Management Information System (MIS)
A management information system (MIS) is a database that gathers financial information in order to deliver regular reports programmed for specific levels of management in a company.
- the main objective is to offer managers personalized feedback regarding performance;
- at a senior level, managers can get customized reports that overlook the activity of the company. The delivered data is usually structured between ‘actual’ and ‘planned’ making it easy to monitor results and register progress.
- it can be used for special reports as long as the objective is set. Some of the data are collected automatically from computer-linked check-out counters; others are keyed in at periodic intervals. While regular reports are prescheduled to run at specific intervals, or on demand while the others are obtained using built-in query languages
- display functions built into the system are used by managers to check on status at desk-side computers connected to the MIS by networks. Many sophisticated systems also monitor and display the performance of the company’s stock.
The main purpose of a MIS is to make managers’ decision-making more efficient and productive. By pooling information from a range of sources into a single database and presenting the information in a coherent manner, a MIS can provide managers with the required information in order to make informed decisions and develop structural solutions for operational issues.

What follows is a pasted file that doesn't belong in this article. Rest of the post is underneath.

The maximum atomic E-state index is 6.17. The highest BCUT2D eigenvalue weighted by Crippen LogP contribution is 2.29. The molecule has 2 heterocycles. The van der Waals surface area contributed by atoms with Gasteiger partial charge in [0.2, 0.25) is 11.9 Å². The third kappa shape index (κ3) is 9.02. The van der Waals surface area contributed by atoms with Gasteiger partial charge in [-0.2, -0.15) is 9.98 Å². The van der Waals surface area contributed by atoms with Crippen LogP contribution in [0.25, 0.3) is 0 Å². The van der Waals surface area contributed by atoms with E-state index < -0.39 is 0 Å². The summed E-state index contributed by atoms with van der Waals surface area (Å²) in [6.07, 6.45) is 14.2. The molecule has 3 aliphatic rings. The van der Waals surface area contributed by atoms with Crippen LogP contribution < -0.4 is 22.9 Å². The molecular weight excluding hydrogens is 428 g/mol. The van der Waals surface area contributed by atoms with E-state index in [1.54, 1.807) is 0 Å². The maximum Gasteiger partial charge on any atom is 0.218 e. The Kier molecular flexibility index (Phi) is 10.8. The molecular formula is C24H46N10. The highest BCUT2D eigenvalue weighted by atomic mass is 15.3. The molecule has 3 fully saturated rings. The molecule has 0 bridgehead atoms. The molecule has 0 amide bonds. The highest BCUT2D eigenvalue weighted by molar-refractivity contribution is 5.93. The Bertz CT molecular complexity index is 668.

A MIS can collect nearly any type of input it is required from financial data such as daily revenues and expenses and correlate them with specific departments. Managers can assess performance indicators such as reaching the deadlines or the quality of products coming off an assembly line thus setting standards for improvement. Staff can learn how to better manage schedules their work shifts, deliverables and any data linked to the MIS. It can also facilitate collaboration and communication as well while employees can contribute to ongoing reports by editing and sharing relevant documents through the common channel.
One of the most important features of the MIS is the possibility to draft and share reports. These internal reports present important information to relevant people such as managers in a logical and organized way. It allows employees and other external consultants to focus on more productive tasks and may reduce errors and the costs associated with redoing reports.
Front-line employees may use a MIS to perform more effectively by, for example, consulting the status of inventory items, monitor statistics related to their specific department and requesting internal transfers of materials.